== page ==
I tore more paper into folios and used them again but could not keep them in the bath for as long because I needed to get on the road. So they went from a sunny dashboard of two hours to a sunny window in my workshop area sealed up in a plastic bag. Color is less intense but still beautiful.

Because I wanted to stay with the theme of bush and stitching using prints, I ended up pulling out unsold small dry point etchings and then having to print more of them on my new XCut XPress machine. It was so easy and quick to do these.

I could print them close together because I am only using the image part..no borders. Even the one I wrinkled is usable because it will be cut into small images. See below.

Notice that I am still using scraps of the contact printed silks and wools from Beautiful Silks. I think my stitching is improving.

There was a question on one of the printmaking sites I belong to on facebook about stitching into paper. I was wondering how often I have done this and found quite a range of applications in my previous work.

In graduate school doing work that uses the local men’s clothing scraps with my presence among them being represented by the black stitched line.

A book about artist retreats and how exposed we are in the company of like kind.

A book using the words from letters between my mother and myself about leaving home.

Using the stitch to help emphasize the tenuous threads of friendships lost.

Each stitch representing a step on my scroll book about a daily walk.

And scanning in large graphite drawings to use as small prints in a book. Here the red stitching is used as additional interest and color.

I really had forgotten how often I threaded a needle to use as another way to make marks upon the page. It is very satisfying for me and since I come from a long line of women with threaded needles it comes naturally. Neither my grandmother nor mother were all that precise with their stitches and I suppose I also come by that naturally.

The second bush boro book will be bound somehow. I think eight folios is enough for it. I don’t want to do a coptic binding and try to find something more complex as a way of holding all that “bushness” together.  I will post when it is finished and periodically show images of new prints done on the press. Next I would like to make some dry point etchings with the intention being to watercolor them afterwards. No stitching involved.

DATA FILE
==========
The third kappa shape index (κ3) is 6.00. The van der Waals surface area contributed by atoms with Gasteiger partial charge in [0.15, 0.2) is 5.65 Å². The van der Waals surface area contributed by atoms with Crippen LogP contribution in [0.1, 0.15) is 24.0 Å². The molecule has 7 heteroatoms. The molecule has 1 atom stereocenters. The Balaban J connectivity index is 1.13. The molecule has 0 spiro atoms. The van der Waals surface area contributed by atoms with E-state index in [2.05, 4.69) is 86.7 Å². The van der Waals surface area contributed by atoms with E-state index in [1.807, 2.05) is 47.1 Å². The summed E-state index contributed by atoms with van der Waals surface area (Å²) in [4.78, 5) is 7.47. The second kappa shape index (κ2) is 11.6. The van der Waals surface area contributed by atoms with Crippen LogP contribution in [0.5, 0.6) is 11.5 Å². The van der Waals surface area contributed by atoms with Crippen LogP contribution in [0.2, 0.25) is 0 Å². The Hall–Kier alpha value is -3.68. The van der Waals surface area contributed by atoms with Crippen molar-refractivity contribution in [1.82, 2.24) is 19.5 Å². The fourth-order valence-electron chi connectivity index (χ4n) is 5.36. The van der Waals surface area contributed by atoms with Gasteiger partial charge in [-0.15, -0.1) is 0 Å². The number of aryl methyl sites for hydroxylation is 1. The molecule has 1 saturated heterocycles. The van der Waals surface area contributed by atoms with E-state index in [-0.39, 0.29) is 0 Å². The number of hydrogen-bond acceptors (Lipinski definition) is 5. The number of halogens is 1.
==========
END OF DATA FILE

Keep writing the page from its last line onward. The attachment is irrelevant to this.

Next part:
Five Students – Three Days – Then More or Less on My Own

Reliving just one of the workshops recently completed in Australia. I am in the Botanical Studio at Beautiful Silks in Allensford VIC. There are are five students, myself and my hosts, Marion and her husband. The class is the first of two workshops about Memory Vessels.

We seem to always start with making watercolors from their collected soils/rocks/dirt from someplace special to them.

And once we talk about their hopes for the class, all I have to do is get them there. Easy. Here they are.

Trish and her pigments from France that she wanted to use in some book forms with mementos from her time there. And another book about her time spent in Norway. Here is what she wrote when the class was over.

“Your workshop was fabulous! More than I could have anticipated. Not only in new processes and techniques, but in stimulating the thoughts that go behind and beyond the work. It has reinvigorated my approach to my own work which has been put to one side while other things needed my attention and energy.”

It was very generous of her to say that and I look forward to seeing more of her work through emails that go beyond these few things she did in class.

And Ros who had a large pile of letters saved from an old friend named Tom, I think. They were the kind of letters that email just does not do justice to. They were philosophical and thoughtful. They deserved a special place. She gave them one. Made from scraps of silks turned into a fragile backpack.